Syracuse prepares for the Women's Bowling Championships
Thu, 07 Apr 2011 03:28:19 GMT —
On Wednesday night, Syracuse-area bowlers and some of the 60,000 guests who will be in town over the next few months practiced on the 48 championship lanes installed at the Oncenter.
Becky Bennett and her team drove in from Oklahoma with plans to eat at Dominick's Restaurant, see the zoo, check out Syracuse University - and bowl a little too.
"Whatever there is - we're game for it," said Bennett.
"That's why we made the trip in the van and we've been seeing quite a bit of Syracuse," said her teammate Sharon Woodson.
That's what local restaurants and shops are hoping to hear. There are signs welcoming the Bowling Championships all over downtown. At the Ale and Angus Pub right across the street from the Oncenter, staff hope the new "kingpin" burger will be a hit with bowling fans.
"Whenever they get the opportunity to work a little more and make a little more money, it's a great thing and if we can keep everybody working, it's good for the local economy and it's just good for everybody," said Randy Beach from Ale and Angus Pub.
Many bowlers will only be throwing strikes at the Oncenter for a few hours a day so they should have plenty of time to explore. At restaurants like OPUS in Armory Square, they hope that will mean a lot of new customers over the next few months.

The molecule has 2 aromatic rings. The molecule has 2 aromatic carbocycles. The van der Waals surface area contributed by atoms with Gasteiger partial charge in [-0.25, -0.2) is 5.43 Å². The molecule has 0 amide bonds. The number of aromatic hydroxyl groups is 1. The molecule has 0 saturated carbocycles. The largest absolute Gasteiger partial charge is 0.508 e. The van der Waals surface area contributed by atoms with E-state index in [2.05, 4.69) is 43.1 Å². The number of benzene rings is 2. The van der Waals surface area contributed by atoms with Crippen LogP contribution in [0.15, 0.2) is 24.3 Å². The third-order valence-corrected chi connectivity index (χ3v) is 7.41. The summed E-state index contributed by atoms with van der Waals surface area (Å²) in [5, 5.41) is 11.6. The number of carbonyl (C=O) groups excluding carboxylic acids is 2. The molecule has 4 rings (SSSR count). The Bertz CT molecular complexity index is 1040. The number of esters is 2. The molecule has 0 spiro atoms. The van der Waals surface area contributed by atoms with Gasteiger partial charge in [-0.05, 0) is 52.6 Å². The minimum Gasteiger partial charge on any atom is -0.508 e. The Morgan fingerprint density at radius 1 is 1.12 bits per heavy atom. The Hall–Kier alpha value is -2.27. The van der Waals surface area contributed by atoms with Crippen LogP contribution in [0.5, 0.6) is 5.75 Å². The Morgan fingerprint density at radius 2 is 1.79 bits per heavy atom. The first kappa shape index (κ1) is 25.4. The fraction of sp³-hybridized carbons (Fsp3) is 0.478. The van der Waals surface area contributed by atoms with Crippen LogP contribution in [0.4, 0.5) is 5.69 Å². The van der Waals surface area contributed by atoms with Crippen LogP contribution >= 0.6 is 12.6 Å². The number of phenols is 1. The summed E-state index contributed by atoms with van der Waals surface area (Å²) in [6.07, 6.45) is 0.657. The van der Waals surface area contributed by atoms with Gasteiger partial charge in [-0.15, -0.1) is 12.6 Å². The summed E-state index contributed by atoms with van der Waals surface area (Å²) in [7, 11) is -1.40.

"Dining week is two weeks long - this is nice. it's over a three month period," said chef Joseph DeVito.
The tournament begins Thursday at the Oncenter, where a state-of-the-art bowling center has been set up to accommodate the more than 25,000 bowlers expected to compete over the next 88 days.
In addition to the bowlers, local organizers expect thousands of others to visit Syracuse during the tournament, bringing an estimated $40 million economic boost to the city.
More than 5,000 five-player teams from every U.S. state and several foreign countries are expected to compete in the tournament, which runs through July 3.
Organizers say the Women's Bowling Championship could have an economic impact of $40 million on the Syracuse area.
Information from the Associated Press was used in this report.